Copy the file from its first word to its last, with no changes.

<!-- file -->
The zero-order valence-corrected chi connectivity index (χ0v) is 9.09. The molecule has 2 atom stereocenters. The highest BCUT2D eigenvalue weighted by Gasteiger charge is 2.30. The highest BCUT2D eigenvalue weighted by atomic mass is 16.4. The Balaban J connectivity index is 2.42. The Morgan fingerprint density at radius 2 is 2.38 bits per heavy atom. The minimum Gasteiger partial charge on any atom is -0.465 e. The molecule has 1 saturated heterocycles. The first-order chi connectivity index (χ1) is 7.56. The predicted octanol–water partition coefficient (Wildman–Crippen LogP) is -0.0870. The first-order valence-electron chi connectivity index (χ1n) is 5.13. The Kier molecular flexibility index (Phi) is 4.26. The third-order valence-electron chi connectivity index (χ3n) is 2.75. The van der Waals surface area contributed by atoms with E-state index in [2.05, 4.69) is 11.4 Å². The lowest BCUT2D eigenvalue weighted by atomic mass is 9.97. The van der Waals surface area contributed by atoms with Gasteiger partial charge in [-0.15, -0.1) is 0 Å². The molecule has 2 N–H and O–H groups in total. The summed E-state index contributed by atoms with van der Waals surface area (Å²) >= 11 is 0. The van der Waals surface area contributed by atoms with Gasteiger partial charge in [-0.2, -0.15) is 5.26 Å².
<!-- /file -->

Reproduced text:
The zero-order valence-corrected chi connectivity index (χ0v) is 9.09. The molecule has 2 atom stereocenters. The highest BCUT2D eigenvalue weighted by Gasteiger charge is 2.30. The highest BCUT2D eigenvalue weighted by atomic mass is 16.4. The Balaban J connectivity index is 2.42. The Morgan fingerprint density at radius 2 is 2.38 bits per heavy atom. The minimum Gasteiger partial charge on any atom is -0.465 e. The molecule has 1 saturated heterocycles. The first-order chi connectivity index (χ1) is 7.56. The predicted octanol–water partition coefficient (Wildman–Crippen LogP) is -0.0870. The first-order valence-electron chi connectivity index (χ1n) is 5.13. The Kier molecular flexibility index (Phi) is 4.26. The third-order valence-electron chi connectivity index (χ3n) is 2.75. The van der Waals surface area contributed by atoms with E-state index in [2.05, 4.69) is 11.4 Å². The lowest BCUT2D eigenvalue weighted by atomic mass is 9.97. The van der Waals surface area contributed by atoms with Gasteiger partial charge in [-0.15, -0.1) is 0 Å². The molecule has 2 N–H and O–H groups in total. The summed E-state index contributed by atoms with van der Waals surface area (Å²) >= 11 is 0. The van der Waals surface area contributed by atoms with Gasteiger partial charge in [-0.2, -0.15) is 5.26 Å².